America’s NATO allies were neither consulted nor asked to participate. There was grave doubt in the White House that the nations of Western Europe would lend support to an operation involving such direct confrontation with the Russians. Moreover, one of Mr. Carter’s advisers explained, “it was a foregone conclusion that it would leak if the Europeans were involved.”

On January 9, 1980, 12 days after Soviet troops had rolled across the border, the CIA outlined plans for the operation to the Senate Intelligence Oversight Committee. “The CIA recognized that if we were going to let the Afghans defend themselves we had to get them weapons that were effective against the gunships,” former senator Birch Bayh, then the committee’s chairman, said in a recent interview with ABC News. Above all, that meant heat-seeking missiles—SAM-7s, which, like almost all the weapons destined for Afghanistan, have been Russian-made or, often, replicas, making them untraceable to their real suppliers. RPG antitank rockets, anti-aircraft guns, Kalashnikov (AK-47) assault rifles, and machine guns were also designated for priority shipment to Afghanistan. “The objective was to strike a balance,” explained Bayh. “On the one hand we wanted the Soviets to pay a significant price. On the other hand we didn’t want to raise the conflict to the level of conventional warfare .. . or provide so much assistance that the Soviets would pour more troops in.” Not a single objection to the CIA’s proposal was raised on the Oversight Committee—in contrast to the atmosphere that, in 1975, led the full Senate to terminate the last CIA arms supply operation, to rebel forces in Angola.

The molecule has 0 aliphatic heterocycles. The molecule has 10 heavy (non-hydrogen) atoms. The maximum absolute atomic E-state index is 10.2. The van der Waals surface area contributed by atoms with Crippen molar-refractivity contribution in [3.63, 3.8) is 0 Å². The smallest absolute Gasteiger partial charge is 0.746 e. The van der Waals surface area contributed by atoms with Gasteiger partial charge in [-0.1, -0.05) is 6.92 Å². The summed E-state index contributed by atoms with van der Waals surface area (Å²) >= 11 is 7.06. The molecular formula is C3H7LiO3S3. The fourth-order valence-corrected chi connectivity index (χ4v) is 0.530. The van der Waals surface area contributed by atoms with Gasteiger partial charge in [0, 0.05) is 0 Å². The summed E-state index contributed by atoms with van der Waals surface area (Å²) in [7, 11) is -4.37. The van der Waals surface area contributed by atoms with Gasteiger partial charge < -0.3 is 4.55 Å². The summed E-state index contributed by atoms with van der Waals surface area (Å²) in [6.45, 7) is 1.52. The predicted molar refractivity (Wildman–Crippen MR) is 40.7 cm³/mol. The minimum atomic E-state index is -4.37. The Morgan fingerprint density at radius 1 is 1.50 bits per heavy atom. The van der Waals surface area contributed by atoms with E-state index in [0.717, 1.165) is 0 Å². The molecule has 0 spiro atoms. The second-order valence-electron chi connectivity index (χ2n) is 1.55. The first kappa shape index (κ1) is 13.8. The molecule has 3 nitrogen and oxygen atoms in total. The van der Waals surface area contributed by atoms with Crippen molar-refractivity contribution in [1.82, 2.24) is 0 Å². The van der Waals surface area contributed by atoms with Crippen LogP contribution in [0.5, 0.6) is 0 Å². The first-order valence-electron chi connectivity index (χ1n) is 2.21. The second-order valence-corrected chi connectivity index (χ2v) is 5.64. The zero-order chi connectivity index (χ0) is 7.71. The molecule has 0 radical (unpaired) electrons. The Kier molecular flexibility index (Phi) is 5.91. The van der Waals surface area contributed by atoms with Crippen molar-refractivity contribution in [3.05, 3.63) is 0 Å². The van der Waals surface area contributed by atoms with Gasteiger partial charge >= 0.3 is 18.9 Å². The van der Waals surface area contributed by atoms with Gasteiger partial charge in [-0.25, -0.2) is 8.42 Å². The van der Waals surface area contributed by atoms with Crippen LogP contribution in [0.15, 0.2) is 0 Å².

While the Senate committee was being briefed, Defense Secretary Harold Brown was in Peking for a long-scheduled visit. The secret part of his agenda dealt primarily with Afghanistan. “It was something of a minuet,” said one participant in the discussions. “We let it be known we were going to do certain things. They let it be known they were going to do certain things. There was an implicit agreement. Instead of a joint operation, we would do things in parallel.” The Chinese agreed to permit overflights of their territory for planes carrying arms bound eventually for Afghanistan. The Chinese also would help supply the SAM-7s and RPG antitank rockets. And if the border between Pakistan and Afghanistan were closed, the Chinese would take over the transshipment of weapons—permitting planes to unload in China and providing Chinese personnel to carry the cargo across the difficult Chinese-Afghan frontier.